When I’m not golfing, skiing, or blogging, I’m building drones. I must have about 15 of them now, in varying sizes. The rage these days is “racing” drones, which are moderately small and very fast/nimble. I’ve built several, one which I used for the video below, two laps around the 4th and 5th holes at my home course, which is now closed because of the Coronavirus.
I was ripping pretty damn fast on these two racing drone laps. Hole 4 is a longish par-4 and 5 is a par-5. Just takes a few seconds to fly each hole. Winter is coming to a close and the course hasn’t started spring growth yet, which makes some of the terrain look interesting.
It’s not lucky. It is by design that I live next to a golf course. I live near the 8th and 9th holes, about a five minute walk from the clubhouse and the first tee. I have a good relationship with the course, having been a very active player there, and president of the men’s league for seven really long years.
River Oaks 10th Hole Tee View
Tonight I brought out my big hexacopter (drone with six propellers) and did some photos of a few holes. The hexacopter is equipped with a mirror-less camera and a prime wide angle lens. It’s my gamer for photography and video from the air.
With the evening light I was able to capture a few very nice shots of some of the holes. The first photo above is the very tight and tough 10th hole. The black tee is at the bottom of the frame and you can see that the tee shot must be extremely accurate or it is adios white spheroid.
River Oaks 10th Hole Green View
Above you can see the 10th hole from behind the green. You pretty much can’t miss left or right on this hole, as is the case for just about every hole on this course. Bring your tee shot A-game here.
The gear I bring to golf courses lately doesn’t seem to include golf clubs or a ball. I’ve been bringing one or more of my multi-rotor copters from my golf aerial photography/video fleet. Below is a shot I captured last weekend at Soldier Hollow, home of two great courses.
Aerial Photo: Soldier Hollow Golf Courses – click for more
In the photo above the closer holes are the “Silver” course, and the farther away holes on the side of the mountain are the “Gold” Course.
Below is a shot looking back the opposite direction, including the fantastic clubhouse on the right.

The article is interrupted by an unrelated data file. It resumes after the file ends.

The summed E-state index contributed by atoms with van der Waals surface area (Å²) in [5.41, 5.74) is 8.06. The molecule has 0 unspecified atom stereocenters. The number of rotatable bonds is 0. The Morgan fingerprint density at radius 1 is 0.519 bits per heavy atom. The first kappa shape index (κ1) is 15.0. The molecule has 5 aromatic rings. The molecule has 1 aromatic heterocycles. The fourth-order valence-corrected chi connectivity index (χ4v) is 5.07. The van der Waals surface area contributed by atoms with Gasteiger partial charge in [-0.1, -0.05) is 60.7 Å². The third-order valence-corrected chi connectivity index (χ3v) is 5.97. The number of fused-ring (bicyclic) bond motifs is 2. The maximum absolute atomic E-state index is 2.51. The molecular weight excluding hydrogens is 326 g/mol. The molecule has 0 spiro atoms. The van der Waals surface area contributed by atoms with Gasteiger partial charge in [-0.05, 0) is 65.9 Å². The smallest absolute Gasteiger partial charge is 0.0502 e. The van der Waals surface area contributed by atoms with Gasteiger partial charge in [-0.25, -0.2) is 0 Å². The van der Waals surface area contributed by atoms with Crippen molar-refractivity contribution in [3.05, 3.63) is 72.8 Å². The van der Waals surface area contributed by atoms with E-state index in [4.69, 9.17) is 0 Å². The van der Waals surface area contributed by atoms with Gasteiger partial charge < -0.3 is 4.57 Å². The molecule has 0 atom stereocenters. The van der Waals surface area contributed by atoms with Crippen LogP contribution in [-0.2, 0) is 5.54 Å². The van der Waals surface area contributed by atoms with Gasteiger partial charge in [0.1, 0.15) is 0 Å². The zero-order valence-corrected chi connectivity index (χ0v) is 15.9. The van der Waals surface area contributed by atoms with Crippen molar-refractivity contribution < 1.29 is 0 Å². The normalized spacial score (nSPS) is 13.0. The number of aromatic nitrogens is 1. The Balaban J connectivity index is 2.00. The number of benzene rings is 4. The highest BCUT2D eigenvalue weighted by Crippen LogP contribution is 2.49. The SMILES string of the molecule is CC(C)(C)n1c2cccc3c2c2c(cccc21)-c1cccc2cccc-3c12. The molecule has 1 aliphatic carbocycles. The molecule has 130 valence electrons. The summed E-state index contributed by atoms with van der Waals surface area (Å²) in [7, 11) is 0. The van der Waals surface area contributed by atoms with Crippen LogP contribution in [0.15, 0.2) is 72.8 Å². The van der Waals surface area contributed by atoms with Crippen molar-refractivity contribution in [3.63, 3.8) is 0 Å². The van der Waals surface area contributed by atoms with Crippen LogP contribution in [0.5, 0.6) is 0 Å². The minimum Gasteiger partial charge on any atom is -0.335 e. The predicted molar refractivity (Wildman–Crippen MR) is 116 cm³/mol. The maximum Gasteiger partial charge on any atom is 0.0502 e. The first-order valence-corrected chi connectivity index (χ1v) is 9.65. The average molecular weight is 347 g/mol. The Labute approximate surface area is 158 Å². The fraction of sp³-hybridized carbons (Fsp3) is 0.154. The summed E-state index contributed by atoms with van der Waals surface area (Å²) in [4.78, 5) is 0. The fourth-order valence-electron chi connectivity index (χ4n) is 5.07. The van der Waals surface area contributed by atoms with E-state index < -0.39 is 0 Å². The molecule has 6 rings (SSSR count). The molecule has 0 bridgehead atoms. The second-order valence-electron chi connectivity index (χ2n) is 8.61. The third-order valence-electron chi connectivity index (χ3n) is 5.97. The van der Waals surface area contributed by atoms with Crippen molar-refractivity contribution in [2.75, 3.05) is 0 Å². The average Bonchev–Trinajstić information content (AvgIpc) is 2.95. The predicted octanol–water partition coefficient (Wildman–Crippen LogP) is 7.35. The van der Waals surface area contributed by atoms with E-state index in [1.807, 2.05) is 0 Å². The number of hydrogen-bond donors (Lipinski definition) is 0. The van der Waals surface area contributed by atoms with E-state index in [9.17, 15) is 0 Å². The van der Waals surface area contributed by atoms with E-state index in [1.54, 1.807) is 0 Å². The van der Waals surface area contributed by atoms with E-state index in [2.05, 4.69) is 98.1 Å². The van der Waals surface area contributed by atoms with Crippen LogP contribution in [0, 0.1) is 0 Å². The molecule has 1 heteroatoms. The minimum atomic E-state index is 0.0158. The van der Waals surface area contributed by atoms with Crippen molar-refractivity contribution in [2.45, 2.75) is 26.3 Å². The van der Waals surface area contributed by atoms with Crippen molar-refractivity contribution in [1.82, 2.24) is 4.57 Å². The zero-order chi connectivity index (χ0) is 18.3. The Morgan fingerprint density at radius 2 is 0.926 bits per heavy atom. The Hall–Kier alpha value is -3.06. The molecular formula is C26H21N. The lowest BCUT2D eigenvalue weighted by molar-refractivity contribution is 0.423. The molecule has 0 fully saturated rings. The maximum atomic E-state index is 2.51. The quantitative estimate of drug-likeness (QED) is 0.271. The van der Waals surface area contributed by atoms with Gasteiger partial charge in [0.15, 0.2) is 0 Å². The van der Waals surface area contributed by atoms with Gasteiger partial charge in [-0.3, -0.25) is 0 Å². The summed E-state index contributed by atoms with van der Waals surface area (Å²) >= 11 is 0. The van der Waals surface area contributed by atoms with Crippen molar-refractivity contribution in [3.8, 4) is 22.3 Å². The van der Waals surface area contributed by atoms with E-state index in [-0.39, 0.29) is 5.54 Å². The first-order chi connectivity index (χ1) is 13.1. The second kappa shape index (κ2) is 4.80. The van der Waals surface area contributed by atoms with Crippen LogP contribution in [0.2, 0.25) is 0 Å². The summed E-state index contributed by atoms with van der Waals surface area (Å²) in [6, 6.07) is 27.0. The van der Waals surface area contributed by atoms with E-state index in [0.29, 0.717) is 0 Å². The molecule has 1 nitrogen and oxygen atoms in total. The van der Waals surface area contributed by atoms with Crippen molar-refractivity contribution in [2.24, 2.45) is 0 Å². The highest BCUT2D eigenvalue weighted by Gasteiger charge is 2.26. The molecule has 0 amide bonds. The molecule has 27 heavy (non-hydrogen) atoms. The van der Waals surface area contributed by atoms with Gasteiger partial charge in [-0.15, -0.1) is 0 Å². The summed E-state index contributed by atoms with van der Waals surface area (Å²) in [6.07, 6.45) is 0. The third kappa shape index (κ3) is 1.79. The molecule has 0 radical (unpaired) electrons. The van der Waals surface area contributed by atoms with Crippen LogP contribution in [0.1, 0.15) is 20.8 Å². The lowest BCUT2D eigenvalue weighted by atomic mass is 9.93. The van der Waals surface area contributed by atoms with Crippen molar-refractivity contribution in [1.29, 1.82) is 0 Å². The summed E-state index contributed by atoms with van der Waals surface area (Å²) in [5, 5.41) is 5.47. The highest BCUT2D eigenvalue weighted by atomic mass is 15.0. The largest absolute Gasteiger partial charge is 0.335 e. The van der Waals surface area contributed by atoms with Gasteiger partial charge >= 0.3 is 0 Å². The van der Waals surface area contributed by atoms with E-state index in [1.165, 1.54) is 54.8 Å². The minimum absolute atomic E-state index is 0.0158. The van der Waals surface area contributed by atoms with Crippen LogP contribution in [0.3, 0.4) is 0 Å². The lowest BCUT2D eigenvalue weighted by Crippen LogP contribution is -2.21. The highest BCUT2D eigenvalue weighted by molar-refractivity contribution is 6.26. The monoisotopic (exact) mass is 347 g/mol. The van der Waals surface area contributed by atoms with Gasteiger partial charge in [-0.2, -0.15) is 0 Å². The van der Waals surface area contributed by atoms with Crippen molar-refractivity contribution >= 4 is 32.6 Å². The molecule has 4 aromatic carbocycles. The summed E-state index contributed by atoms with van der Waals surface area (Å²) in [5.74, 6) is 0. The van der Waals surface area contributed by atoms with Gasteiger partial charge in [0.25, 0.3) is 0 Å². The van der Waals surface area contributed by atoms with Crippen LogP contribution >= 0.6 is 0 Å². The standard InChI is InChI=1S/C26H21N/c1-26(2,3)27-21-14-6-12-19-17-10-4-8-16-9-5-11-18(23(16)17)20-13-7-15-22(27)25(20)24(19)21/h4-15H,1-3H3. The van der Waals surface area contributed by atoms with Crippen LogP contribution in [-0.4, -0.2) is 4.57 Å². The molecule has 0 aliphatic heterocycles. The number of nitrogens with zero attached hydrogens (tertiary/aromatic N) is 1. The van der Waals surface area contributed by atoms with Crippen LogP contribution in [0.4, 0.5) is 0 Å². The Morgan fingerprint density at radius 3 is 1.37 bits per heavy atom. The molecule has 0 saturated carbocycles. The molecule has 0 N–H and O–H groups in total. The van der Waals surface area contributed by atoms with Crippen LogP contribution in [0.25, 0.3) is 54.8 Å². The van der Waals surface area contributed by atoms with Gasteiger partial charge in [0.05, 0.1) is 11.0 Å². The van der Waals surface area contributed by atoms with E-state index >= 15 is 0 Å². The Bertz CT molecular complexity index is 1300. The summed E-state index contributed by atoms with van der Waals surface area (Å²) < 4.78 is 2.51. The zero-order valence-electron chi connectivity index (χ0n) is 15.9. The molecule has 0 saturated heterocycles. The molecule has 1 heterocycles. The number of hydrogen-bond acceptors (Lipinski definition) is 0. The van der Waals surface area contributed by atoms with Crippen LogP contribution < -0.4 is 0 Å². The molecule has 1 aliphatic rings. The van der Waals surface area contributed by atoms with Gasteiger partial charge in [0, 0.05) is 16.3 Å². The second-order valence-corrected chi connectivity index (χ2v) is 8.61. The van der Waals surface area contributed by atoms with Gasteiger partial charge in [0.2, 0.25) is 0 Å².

Soldier Hollow Golf Course and Clubhouse – Click for more
Fox Sports is taking a beating for its golf broadcasts from many out there who think they can do better or know better. Hat’s off to Fox Sports for introducing drone coverage to the U.S. Open at Chambers Bay. As a “drone pilot” and builder of several unmanned aerial vehicles (UAV) myself, I’m stoked to see some new looks.
I’m miffed that Fox Sports didn’t hire me to do this gig though. I have to be the world’s best combination golf/drone authority.
Over the last couple of years now I’ve gotten deep into aerial photos and videos via unmanned aerial vehicles, known by most as drones. I’ve build some aerial video/photo “ships” and am loving the angles and views I can capture of golf courses.
To me a drone is a large unmanned killing vehicle used in war. Unfortunately people who don’t know much call the little copters equate them with the bigger drones. Small copters like the ones I have have a bad wrap and there are some true boneheads doing dumb things with them. These “drones” can provide so many great functions otherwise not available. One such great one is the aerial flyovers of the holes at the Masters Tournament.
Augusta National – Masters Tournament 16th hole as seen by a drone
You may have not realized, but when the TV or online coverage does their hole tours, the flyover videos are shot by an aerial drone similar to what I use. Here’s a screen cap of a drone shot of the 16th hole above. The dramatic views and videos are absolutely awesome. Love them.
There’s an especially cool shot which starts in a bunker and rises up to show the hole. Another one the camera starts by some trees and rises straight up over them. Very cool.
The aerial coverage and how close the camera can get to the tree lines makes the great Masters broadcast even better.